Thinking About Thinking

“From our perspective, both Jesus and Moses made poor choices. Both of them seem to have abandoned a pretty useful life-plan and instead become a one-man national wrecking ball.”

Ken Myers, the founder and host of Mars Hill Audio, reviewed a book written by John Stott titled “Your Mind Matters.” It made the argument that the way we think about things isn’t value-neutral, but begins with certain preset understandings of how the world works. We interpret both events and proposals in light of those foundational values. Myers contends that the philosophical presets of our current thinking goes back to the philosophy of Francis Bacon, who equated knowledge with power—a political and utilitarian idea, but quite different from the prevailing Christian view (at that time) that equated knowledge with wisdom and claimed the key to living life successfully was to realize the reality of the God of the Bible and live responsively before him. Bacon's focus was essentially, “Do what works for you.”

Bacon’s approach seems to be the birthplace of the kind of thinking that predominates in our culture, manifest in easily identifiable ways, such as equating a college degree with a step up in prosperity rather than a deepening of wisdom.

Both Myers and Stott point out that Christians should instead take their cue from the Apostle Paul in seeing knowledge as the door to truth and wisdom, and that we shape our lives—our deeds and thinking—by a standard of biblical wisdom rather than “what works”.

Yet we seem to be the philosophical offspring of Bacon’s altered view of purpose...asking, “Is this step practical in promoting my welfare? What works for me at this point in my life? Should I be very productive? Could I be more affluent? What strategies would make me more socially sought-after and well-connected? How might I be physically at my peak? What would make me culturally aware?”

The Bible tells us almost nothing about Jesus in his culture. Was he popular, well-off, fitting usefully into village life? Christians who think about this with our sense of how life should work may puzzle over their founder.

Instead, the biblical accounts focus on how Jesus seems to have abandoned a perfectly good skilled-labor position as the village carpenter, leaving his mother and siblings to take care of themselves, going off to become a controversial itinerant preacher, trouble-maker and messiah claimant, wandering around upsetting the order of things and inviting people to follow him, which they generally did. Later he claimed to be their king, upset the Roman governing authorities, and created a small riot on the grounds of the Temple in Jerusalem.

I dunno...that doesn’t seem nice...

So they killed him.

...and then he came back!

What are we to make of this?

Are the biblical authors missing the more essential elements of Jesus’ life? Should they have consulted Francis Bacon?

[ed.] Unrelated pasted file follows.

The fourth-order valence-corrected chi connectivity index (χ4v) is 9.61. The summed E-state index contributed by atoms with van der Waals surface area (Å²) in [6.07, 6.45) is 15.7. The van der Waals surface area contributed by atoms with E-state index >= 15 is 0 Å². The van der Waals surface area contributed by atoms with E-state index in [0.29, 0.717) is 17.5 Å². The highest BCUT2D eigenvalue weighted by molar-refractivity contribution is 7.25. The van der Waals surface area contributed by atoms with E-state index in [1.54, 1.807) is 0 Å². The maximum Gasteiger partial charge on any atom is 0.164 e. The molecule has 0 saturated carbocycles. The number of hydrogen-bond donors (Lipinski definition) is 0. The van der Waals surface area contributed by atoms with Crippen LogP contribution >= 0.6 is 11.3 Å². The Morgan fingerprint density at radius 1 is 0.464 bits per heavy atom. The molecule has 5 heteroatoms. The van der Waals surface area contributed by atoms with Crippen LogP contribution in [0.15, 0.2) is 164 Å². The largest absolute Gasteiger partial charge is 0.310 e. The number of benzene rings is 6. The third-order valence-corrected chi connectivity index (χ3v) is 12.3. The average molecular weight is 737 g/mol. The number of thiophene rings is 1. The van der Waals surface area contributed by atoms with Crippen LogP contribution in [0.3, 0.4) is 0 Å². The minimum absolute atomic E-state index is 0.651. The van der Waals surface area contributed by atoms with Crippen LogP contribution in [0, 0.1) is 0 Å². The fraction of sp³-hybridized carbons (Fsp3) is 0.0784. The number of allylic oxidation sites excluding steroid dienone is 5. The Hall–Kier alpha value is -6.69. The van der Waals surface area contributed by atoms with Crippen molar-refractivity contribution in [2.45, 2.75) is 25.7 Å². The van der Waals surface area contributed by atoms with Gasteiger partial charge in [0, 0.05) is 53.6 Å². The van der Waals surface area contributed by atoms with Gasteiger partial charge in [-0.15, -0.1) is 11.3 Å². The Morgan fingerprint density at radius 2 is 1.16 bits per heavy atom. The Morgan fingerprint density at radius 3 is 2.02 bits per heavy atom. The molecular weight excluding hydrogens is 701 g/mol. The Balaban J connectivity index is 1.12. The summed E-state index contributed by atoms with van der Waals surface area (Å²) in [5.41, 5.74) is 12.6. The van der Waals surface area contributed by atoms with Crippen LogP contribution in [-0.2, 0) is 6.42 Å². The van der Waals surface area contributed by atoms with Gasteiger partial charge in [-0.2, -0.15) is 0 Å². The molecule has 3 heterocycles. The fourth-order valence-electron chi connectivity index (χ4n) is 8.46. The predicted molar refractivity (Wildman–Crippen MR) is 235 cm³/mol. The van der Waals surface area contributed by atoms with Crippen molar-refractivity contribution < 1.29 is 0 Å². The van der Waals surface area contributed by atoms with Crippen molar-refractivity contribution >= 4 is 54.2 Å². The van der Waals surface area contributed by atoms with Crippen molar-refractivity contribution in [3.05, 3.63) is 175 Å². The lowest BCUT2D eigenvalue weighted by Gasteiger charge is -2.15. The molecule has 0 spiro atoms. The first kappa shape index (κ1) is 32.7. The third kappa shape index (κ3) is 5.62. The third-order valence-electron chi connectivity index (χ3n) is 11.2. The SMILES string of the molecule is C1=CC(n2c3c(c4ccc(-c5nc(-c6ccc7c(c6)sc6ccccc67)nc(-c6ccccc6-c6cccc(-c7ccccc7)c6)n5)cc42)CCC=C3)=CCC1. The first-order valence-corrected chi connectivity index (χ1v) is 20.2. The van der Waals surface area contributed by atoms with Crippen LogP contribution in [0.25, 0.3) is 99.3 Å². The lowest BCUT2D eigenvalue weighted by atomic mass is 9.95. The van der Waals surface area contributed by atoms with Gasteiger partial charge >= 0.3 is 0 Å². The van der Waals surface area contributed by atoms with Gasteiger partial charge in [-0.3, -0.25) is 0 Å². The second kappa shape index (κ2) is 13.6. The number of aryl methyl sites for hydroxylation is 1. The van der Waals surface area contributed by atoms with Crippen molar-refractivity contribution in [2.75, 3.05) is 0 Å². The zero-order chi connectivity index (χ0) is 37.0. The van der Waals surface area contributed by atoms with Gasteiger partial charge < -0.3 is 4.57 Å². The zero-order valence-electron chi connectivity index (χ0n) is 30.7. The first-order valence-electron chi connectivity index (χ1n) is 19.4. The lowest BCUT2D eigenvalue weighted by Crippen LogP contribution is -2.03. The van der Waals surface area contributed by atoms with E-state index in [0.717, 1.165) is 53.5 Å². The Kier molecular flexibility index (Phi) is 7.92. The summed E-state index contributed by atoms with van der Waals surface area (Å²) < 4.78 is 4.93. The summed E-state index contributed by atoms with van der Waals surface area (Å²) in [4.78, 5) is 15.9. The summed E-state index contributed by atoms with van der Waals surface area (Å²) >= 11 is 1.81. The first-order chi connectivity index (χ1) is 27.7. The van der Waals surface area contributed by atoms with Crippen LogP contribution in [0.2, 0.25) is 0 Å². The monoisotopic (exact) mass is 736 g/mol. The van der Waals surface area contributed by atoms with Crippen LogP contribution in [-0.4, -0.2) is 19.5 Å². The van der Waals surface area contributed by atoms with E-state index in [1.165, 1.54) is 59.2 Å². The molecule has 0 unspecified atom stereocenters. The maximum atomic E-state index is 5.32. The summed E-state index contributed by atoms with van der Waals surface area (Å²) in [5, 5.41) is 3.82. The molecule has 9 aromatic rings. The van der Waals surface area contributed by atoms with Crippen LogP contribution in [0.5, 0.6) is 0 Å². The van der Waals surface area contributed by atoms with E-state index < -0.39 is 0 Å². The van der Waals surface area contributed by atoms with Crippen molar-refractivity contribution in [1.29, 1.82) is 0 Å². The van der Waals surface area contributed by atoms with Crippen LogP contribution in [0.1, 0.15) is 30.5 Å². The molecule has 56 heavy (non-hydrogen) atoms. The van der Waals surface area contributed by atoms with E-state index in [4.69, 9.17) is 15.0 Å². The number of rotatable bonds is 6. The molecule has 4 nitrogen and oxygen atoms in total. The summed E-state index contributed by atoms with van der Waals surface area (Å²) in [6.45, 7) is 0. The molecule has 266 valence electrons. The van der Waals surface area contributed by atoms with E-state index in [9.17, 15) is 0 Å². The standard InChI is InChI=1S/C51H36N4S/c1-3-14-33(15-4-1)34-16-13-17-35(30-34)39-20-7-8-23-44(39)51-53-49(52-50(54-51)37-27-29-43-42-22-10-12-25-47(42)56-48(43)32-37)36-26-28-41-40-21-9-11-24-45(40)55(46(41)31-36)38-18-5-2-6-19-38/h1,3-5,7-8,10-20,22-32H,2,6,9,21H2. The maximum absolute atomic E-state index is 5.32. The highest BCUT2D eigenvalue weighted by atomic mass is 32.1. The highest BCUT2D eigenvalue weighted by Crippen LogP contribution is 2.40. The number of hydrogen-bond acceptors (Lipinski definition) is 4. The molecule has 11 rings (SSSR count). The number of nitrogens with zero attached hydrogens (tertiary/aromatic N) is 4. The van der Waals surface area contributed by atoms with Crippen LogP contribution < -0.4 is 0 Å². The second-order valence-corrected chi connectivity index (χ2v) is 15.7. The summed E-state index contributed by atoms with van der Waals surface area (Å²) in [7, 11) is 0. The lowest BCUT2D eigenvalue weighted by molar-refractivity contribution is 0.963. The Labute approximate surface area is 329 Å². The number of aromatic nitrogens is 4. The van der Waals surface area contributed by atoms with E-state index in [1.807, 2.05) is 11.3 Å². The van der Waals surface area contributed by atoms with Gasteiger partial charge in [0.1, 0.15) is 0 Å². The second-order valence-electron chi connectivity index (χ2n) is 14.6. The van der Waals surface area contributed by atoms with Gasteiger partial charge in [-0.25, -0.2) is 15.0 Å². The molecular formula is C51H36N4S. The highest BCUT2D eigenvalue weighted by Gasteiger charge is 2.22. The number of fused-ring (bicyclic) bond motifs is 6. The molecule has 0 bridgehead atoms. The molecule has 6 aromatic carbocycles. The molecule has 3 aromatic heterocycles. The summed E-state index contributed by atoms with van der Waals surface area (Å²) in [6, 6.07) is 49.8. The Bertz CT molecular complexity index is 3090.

Right now I’m reading through the Old Testament book of Exodus. I find all these disturbing connections between Jesus and Moses. Moses is also a study in exceptionalism. He was the Jewish son of slaves who wound up being adopted by Pharaoh and becoming a prince! So he is in the uncomfortable position of being in succession for continuing the enslavement of his own mother and father and all the Jewish people, and perhaps even of carrying out the extermination of the entire race, with the exception of himself! A practical, “what works” approach would have said play down the Jewish connection of your birth, be as Egyptian as you can, enjoy the palace and power.

He flees and becomes, instead, Pharaoh of sheep for a Midianite nomad out in the desert. Then God calls him to go back and free the Jews. Moses is the mouthpiece, while God delivers disasters whenever Moses points his stick. Through Moses, the economy of Egypt is wrecked, every single family loses their firstborn son, and the entire army is drowned.

The result is that Moses becomes ‘Pharaoh’ for a third time, over a collection of slaves out in the desert with no country.

From our perspective, both Jesus and Moses made poor choices.

Both of them seem to have abandoned a pretty useful life-plan and instead become a one-man national wrecking ball. Both seem to have caused a lot of problems for the governments they existed in, and entered history as trouble-makers with a capital ‘T’.

Yet neither was just looking for trouble. Scripture makes it clear that each was deeply obedient to God. Both inspired their followers with the same basic message: know yourselves to be created by God for just this purpose - to live in response to him.

The essential part of their message that often gets forgotten, particularly in an era focused on ‘what works’ is that there is a higher agenda here - that we are made to be worshippers of the true king, both in this life and beyond the death of our physical bodies. We are to delight in the fact that our lives are eternal, so that we can be always in companionship With Him.

This is wisdom.

Holding onto that kind of thinking changes ‘what works’ a lot.

Can I do that in my culture? In my times?

Is that enough of a life goal?

Francis Bacon was a smart philosopher, but not smart enough. We are un-thinkingly shaped by him. The Apostle Paul was smart also, but willing to be informed by the God who created him. When we are thinking about how we are thinking, we are wise to be informed by him.

I am now 72. I’ve never been this old before! I don’t know how to ‘do’ 72! Whatever year of your forever life you are in, do you know how to ‘do’ your age and circumstances? We usually just absorb the cultural standard and do that! It’s time for some serious thinking about what is biblical wisdom for this time in my life. It’s not too late to begin thinking about how we are thinking.
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